- Chen MG, Lu Y, Hua X, Mott KE. Progress in assessment of morbidity due to Clonorchis sinensis infection: a review of recent literature. Trop Dis Bull. 1994;91:7–65.
- Yu SH, Mott KE. Epidemiology and morbidity of food-borne intestinal trematode infections. Trop Dis Bull. 1994;91:125–52.
- Sukontason K, Unpunyo P, Sukontason KL, Piangjai S. Evidence of Haplorchis taichui infection as pathogenic parasite: three case reports. Scand J Infect Dis. 2005;37:388–90.
- Sithithaworn P, Haswell-Elkins M. Epidemiology of Opisthorchis viverrini. Acta Trop. 2003;88:187–94.
- Giboda M, Ditrich O, Scholz T, Viengsay T, Bouaphanh S. Human Opisthorchis and Haplorchis infections in Laos. Trans R Soc Trop Med Hyg. 1991;85:538–40.
- De NV, Murrell KD, Cong le D, Cam PD, Chau le V, Toan ND, et al. The food-borne trematode zoonoses of Vietnam. Southeast Asian J Trop Med Public Health. 2003;34(Suppl 1):12–34.
- Thu ND, Dalsgaard A, Loan LTH, Murrell KD. Survey for zoonotic liver and intestinal trematode metacercariae in cultured and wild fish in An Giang Province, Vietnam. Korean J Parasitol. 2007;45:45–54.
- Hop NT, De NV, Murrell KD, Dalsgaard A. Occurrence and species distribution of fishborne zoonotic trematodes in wastewater-fed aquaculture in northern Vietnam. Trop Med Int Health. 2007;12(Suppl 2):66–72.
- Waikagul J, Radomyos P. Intestinal trematode infections in Thailand. In: Arizono N, Chai JY, Nawa Y, Takahashi Y, editors. Asian parasitology, vol. 1, foodborne helminthiasis. Chiba (Japan): Federation of Asian Parasitologists; 2005. p. 103–11.
- Chai JY, Park JH, Han ET, Guk SM, Shin EH, Lin A, Mixed infections with Opisthorchis viverrini and intestine flukes in residents of Vientiane Municipality and Saravane Province in Laos. J Helminthol. 2005;79:283–9.
- Yu SH, Xu LQ. Intestinal trematode infections in China. In: Arizono N, Chai JY, Nawa Y, Takahashi Y, editors. Asian parasitology. Vol. 1. Foodborne helminthiasis. Chiba (Japan): Federation of Asian Parasitologists: 2005. p. 61–78.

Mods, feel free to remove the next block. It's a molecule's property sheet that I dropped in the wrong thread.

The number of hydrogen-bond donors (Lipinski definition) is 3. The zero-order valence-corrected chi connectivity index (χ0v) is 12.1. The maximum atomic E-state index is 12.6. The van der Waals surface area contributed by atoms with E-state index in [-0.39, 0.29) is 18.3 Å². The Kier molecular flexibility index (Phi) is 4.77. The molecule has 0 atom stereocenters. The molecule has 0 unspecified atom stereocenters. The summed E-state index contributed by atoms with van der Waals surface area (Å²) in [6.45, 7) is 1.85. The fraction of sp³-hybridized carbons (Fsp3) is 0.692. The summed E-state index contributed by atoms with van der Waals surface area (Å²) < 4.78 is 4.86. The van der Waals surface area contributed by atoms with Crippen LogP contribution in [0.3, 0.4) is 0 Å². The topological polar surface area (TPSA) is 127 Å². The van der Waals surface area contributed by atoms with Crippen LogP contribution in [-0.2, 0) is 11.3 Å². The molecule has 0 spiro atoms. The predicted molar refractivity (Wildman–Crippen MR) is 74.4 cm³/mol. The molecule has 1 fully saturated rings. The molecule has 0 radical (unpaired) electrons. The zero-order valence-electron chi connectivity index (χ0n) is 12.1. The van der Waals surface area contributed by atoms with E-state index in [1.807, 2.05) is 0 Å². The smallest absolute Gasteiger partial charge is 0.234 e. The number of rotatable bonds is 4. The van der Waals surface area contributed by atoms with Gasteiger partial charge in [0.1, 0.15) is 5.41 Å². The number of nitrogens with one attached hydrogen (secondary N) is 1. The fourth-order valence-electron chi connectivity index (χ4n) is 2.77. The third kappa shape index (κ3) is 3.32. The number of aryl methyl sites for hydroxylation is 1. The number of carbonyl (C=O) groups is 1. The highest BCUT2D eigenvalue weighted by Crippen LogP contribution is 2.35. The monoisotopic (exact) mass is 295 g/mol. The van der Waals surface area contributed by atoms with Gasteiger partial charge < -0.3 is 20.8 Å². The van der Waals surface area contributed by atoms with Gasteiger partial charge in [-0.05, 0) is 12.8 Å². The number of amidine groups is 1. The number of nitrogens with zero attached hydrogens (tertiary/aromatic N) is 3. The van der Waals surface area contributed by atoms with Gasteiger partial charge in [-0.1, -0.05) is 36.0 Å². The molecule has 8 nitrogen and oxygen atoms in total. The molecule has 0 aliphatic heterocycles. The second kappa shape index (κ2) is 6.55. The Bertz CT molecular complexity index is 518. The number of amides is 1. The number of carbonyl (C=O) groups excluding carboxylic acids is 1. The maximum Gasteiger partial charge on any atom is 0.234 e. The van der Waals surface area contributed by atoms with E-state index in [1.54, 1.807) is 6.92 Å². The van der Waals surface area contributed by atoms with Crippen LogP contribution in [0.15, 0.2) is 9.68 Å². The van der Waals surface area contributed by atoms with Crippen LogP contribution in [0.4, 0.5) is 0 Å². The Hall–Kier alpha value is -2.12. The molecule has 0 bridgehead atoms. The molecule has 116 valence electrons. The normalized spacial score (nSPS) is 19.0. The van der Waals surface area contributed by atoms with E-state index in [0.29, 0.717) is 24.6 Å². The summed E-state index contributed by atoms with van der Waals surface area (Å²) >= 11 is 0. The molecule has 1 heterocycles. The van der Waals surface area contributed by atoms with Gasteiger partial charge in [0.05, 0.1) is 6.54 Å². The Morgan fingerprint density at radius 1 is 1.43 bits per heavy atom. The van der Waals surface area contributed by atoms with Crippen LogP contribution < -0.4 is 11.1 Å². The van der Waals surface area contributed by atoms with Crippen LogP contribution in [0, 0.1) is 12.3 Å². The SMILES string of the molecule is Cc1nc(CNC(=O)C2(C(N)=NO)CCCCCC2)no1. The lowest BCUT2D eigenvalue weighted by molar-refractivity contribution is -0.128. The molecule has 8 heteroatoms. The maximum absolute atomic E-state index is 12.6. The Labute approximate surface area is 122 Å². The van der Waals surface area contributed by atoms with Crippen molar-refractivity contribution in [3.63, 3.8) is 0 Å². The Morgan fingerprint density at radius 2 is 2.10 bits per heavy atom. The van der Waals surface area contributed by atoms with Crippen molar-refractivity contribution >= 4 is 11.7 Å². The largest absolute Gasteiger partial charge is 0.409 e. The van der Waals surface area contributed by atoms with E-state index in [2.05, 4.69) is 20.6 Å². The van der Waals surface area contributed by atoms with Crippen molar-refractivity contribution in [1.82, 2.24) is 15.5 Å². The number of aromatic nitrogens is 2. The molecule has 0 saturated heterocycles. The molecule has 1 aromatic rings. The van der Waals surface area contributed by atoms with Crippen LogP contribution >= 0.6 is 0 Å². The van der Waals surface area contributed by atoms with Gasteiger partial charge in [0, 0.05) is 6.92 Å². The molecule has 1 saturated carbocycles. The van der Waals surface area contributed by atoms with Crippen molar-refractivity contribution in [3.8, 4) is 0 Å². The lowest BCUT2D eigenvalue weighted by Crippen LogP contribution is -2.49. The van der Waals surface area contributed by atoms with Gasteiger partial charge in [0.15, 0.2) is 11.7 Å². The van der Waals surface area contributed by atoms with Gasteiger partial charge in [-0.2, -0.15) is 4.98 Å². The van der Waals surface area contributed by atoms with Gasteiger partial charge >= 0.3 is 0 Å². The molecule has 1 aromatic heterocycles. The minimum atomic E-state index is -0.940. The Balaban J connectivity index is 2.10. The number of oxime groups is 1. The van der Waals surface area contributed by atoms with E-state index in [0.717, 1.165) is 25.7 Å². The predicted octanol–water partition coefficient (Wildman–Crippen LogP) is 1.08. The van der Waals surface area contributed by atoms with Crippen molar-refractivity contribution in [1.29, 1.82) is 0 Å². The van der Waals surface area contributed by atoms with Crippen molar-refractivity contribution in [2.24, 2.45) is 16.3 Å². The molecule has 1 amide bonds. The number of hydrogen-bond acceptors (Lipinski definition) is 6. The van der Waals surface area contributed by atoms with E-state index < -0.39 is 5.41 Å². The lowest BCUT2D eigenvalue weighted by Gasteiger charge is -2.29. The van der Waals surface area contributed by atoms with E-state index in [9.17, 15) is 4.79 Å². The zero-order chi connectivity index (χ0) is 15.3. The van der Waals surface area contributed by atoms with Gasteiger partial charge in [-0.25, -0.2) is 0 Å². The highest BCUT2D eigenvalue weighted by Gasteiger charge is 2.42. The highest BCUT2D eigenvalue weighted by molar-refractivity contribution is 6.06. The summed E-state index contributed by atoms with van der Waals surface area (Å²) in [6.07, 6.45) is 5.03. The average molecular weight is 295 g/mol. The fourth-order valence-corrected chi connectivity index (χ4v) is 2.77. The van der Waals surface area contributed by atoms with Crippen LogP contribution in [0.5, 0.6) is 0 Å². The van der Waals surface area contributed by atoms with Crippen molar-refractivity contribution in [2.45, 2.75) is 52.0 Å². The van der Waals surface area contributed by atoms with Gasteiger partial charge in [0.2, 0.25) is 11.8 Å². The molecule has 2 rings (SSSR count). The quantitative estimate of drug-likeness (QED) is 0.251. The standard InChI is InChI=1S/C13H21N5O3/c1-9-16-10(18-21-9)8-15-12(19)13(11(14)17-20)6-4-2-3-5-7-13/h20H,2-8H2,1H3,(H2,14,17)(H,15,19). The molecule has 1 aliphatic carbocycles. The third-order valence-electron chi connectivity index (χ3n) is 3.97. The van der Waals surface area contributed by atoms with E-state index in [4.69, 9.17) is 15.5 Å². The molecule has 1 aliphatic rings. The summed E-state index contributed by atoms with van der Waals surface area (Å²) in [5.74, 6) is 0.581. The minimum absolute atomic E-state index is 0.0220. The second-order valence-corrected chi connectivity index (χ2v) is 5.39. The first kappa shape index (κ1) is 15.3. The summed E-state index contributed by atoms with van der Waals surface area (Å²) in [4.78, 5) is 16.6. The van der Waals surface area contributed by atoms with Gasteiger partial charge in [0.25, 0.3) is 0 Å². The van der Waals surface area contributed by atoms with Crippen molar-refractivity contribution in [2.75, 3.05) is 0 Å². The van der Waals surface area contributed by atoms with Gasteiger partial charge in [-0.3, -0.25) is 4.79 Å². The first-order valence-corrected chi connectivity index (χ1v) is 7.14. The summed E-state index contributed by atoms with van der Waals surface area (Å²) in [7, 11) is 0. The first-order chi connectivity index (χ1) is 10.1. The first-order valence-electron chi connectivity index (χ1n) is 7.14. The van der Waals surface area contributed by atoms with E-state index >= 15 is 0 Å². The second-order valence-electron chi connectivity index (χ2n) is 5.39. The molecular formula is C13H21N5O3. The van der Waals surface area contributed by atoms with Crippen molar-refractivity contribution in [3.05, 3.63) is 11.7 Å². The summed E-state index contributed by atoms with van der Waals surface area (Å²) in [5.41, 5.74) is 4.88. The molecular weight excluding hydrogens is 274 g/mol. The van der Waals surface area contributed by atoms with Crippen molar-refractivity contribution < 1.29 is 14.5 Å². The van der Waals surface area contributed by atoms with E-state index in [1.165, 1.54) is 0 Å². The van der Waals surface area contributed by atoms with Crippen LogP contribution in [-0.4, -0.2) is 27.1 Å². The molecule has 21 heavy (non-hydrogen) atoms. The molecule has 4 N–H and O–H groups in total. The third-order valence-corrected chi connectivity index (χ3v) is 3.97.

- Ditrich O, Giboda M, Scholz T, Beer SA. Comparative morphology of eggs of the Haplorchiinae (Trematoda: Heterophyidae) and some other medically important heterophyid and opisthorchiid flukes. Folia Parasitol (Praha). 1992;39:123–32.
- Radomyos P, Bunnag D, Harinasuta T. Haplorchis pumilio (Looss) infection in man in northeastern Thailand. Southeast Asian J Trop Med Public Health. 1983;14:223–7.
- Pearson JC, Ow-Yang CK. New species of Haplorchis from Southeast Asia, together with keys to the Haplorchis-group of heterophyid trematodes of the region. Southeast Asian J Trop Med Public Health. 1982;13:35–60.
- Yamaguti S. Synopsis of digenetic trematodes of vertebrates, vol. 1. Tokyo: Keigaku Publishing Company; 1971.
- Le NT. Fauna of Vietnam. Hanoi: Science and Techniques Publishing House; 2000. p. 252–77.
- Arthur JR, Te BQ. Checklist of the parasites of fishes of Vietnam. Rome: Food and Agriculture Organization. Fisheries technical paper no. 369/2; 2006.
- Africa CM, de Leon W, Garcia EY. Visceral complications in intestinal heterophyidiasis of man. Acta Med Philipp. 1940;1:1–132.
- Perry B, Sones K. Poverty reduction through animal health. Science. 2007;315:333–4.
- Kieu TL, Bronshtein AM, Sabgaida TP. Clonorchiasis in the People’s Republic of Vietnam. 2. The clinico-parasitological examination of a focus and a trial of prazinquantel treatment [in Russian]. Med Parazitol (Mosk). 1992; (
- Nontasut P, Thong TV, Waikagul J, Anantaphruti MT, Fungladda W, Imamee N, Social and behavioral factors associated with Clonorchis infection in one commune located in the Red River Delta of Vietnam. Southeast Asian J Trop Med Public Health. 2003;34:269–73.